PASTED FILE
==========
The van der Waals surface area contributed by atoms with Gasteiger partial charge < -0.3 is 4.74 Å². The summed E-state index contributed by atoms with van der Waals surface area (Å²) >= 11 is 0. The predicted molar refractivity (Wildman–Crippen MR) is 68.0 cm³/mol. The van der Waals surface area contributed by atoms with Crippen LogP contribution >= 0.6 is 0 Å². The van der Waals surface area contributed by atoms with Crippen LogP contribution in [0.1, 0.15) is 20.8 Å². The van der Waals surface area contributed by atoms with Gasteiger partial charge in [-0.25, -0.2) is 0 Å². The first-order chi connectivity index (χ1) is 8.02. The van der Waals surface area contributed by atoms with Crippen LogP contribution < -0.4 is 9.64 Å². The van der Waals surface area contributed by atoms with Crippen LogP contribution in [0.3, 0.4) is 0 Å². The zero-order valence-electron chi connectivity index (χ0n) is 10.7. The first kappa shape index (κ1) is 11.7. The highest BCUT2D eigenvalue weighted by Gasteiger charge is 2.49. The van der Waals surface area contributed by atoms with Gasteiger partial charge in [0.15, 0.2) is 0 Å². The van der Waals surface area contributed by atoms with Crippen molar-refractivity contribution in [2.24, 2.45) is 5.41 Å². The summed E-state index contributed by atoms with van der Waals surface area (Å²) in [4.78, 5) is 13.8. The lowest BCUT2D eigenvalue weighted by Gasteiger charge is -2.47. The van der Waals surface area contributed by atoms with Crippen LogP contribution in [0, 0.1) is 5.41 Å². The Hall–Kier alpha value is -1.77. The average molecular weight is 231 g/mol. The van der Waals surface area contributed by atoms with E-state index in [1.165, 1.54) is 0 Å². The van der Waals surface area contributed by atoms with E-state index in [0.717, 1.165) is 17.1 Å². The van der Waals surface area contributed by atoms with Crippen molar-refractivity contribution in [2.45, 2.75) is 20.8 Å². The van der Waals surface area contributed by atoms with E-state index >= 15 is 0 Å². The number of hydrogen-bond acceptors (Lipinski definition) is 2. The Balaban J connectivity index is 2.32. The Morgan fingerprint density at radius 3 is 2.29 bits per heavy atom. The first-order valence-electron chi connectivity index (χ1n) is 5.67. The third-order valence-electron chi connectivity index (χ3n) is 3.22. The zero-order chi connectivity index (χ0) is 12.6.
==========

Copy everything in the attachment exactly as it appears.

The van der Waals surface area contributed by atoms with Gasteiger partial charge < -0.3 is 4.74 Å². The summed E-state index contributed by atoms with van der Waals surface area (Å²) >= 11 is 0. The predicted molar refractivity (Wildman–Crippen MR) is 68.0 cm³/mol. The van der Waals surface area contributed by atoms with Crippen LogP contribution >= 0.6 is 0 Å². The van der Waals surface area contributed by atoms with Crippen LogP contribution in [0.1, 0.15) is 20.8 Å². The van der Waals surface area contributed by atoms with Gasteiger partial charge in [-0.25, -0.2) is 0 Å². The first-order chi connectivity index (χ1) is 8.02. The van der Waals surface area contributed by atoms with Crippen LogP contribution < -0.4 is 9.64 Å². The van der Waals surface area contributed by atoms with Crippen LogP contribution in [0.3, 0.4) is 0 Å². The zero-order valence-electron chi connectivity index (χ0n) is 10.7. The first kappa shape index (κ1) is 11.7. The highest BCUT2D eigenvalue weighted by Gasteiger charge is 2.49. The van der Waals surface area contributed by atoms with Gasteiger partial charge in [0.15, 0.2) is 0 Å². The van der Waals surface area contributed by atoms with Crippen molar-refractivity contribution in [2.24, 2.45) is 5.41 Å². The summed E-state index contributed by atoms with van der Waals surface area (Å²) in [4.78, 5) is 13.8. The lowest BCUT2D eigenvalue weighted by Gasteiger charge is -2.47. The van der Waals surface area contributed by atoms with Crippen LogP contribution in [0, 0.1) is 5.41 Å². The Hall–Kier alpha value is -1.77. The average molecular weight is 231 g/mol. The van der Waals surface area contributed by atoms with E-state index in [1.165, 1.54) is 0 Å². The van der Waals surface area contributed by atoms with E-state index in [0.717, 1.165) is 17.1 Å². The van der Waals surface area contributed by atoms with Crippen molar-refractivity contribution in [2.45, 2.75) is 20.8 Å². The van der Waals surface area contributed by atoms with E-state index >= 15 is 0 Å². The number of hydrogen-bond acceptors (Lipinski definition) is 2. The Balaban J connectivity index is 2.32. The Morgan fingerprint density at radius 3 is 2.29 bits per heavy atom. The first-order valence-electron chi connectivity index (χ1n) is 5.67. The third-order valence-electron chi connectivity index (χ3n) is 3.22. The zero-order chi connectivity index (χ0) is 12.6.